Broken Rebroken

Milan Knížák, Phaerentz, Opening Performance Orchestra
28 January 2020, 7:30 PM
Czech Museum of Music

A concert programme based on Broken Music, a project by Milan Knížák from the early 1960s.

 

Milan Knížák, Phaerentz, and Opening Performance Orchestra will jointly present the programme Broken Rebroken, a playful and flexible concept that may take a variety of forms. The programme is based on Broken Music, which Milan Knížák cultivated in the early 1960s.

Courtesy of Knížák, in 2008 the Opening Performance Orchestra executed a digital decomposition of Broken Music with an eye on creating a new version of the composition, applying the principles of fractional (or fractured) music. The mechanical destruction and physical replaying of records in the source project have been replaced in the newer project with digital modifications.

Milan Knížák, Phaerentz and Opening Performance Orchestra have performed the deconstructed piece live on several occasions. For the Czech Museum of Music, they have now prepared a new version, titled Broken Rebroken, for four record players, four computers and video. This will mark the programme’s début in Prague.

The Broken Rebroken programme is based on Broken Music, which was pursued by Milan Knížák in the early 1960s. In his now-canonical text Destroyed Music, Knížák wrote:

In 1963-64 I used to play records both too slowly and too fast and thus changed the quality of the music, thereby creating new compositions. In 1965 I started to destroy records: scratch them, punch holes in them, break them. By playing them over and over again (which destroyed the needle and often the record player, too) an entirely new music was created — unexpected, nerve-racking, aggressive and even humorous. Compositions lasting one second or almost infinitely long (as when the needle got stuck in a deep groove and played the same phrase over and over). I developed this system further. I began sticking tape on top of records, painting over them, burning them, cutting them up and gluing different parts of records back together, etc., to achieve the widest possible variety of sounds.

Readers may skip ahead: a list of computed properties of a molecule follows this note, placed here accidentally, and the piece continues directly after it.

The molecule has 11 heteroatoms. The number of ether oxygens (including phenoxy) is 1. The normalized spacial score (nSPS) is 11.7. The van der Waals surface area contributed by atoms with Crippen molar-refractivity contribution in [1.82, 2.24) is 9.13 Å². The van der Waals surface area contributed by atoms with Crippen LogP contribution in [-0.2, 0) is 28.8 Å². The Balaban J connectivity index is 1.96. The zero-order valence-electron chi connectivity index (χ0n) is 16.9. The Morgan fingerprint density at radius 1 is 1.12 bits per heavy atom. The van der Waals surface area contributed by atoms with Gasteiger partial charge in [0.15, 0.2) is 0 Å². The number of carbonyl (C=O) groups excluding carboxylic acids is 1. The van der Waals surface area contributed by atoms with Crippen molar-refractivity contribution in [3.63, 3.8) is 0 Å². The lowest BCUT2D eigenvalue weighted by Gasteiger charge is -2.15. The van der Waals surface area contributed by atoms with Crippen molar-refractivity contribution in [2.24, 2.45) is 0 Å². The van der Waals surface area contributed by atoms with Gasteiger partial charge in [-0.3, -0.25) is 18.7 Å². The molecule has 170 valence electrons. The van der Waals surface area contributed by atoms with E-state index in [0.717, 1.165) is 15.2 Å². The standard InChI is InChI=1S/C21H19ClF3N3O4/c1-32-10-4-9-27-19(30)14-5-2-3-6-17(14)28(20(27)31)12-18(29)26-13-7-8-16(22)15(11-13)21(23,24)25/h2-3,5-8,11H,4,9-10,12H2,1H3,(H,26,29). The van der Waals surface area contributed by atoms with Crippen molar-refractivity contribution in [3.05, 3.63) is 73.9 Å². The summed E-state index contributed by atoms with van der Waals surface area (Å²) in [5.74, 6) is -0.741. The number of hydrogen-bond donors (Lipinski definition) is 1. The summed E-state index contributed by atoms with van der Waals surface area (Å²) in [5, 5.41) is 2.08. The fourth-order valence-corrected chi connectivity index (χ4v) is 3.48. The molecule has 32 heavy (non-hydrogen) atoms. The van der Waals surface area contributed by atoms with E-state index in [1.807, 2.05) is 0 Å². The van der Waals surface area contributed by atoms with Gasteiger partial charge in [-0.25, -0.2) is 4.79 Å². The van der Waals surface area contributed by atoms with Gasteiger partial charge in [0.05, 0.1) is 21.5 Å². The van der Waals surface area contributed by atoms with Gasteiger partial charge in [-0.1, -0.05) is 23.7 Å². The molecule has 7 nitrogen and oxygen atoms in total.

In the booklet to the Broken Tracks CD Knížák states: “I started creating destroyed music in 1964 and I was one of the first protagonists of this kind of music. It was first used in the 2nd Manifestation of Contemporary Art in 1965. This act became more generally known later under the name Broken Music, which is the title of my LP that was published in Italy in the seventies.“ However, music created by playing destroyed phonograph records can hardly be transcribed as a score or another language, and therefore the records themselves at the same time serve as sheet music.

During its fifty-year existence, Broken Music was also performed live by its author several times. It is a very playful and re-shapable concept, which can take many different forms. At early concert performances, Broken Music was presented using very modest equipment. The aforementioned recording, which is today legendary, contained on a vinyl disc, was created using just one phongraph. Later on, other sound sources were incorporated — audio cassette recorders, programmable keyboards, preserved microphones, CD players, which react to destruction procedures quite unpredictably and often fall totally silent — all with the aim of employing the equipment and instruments utilized to the utmost limit of their sound possibilities.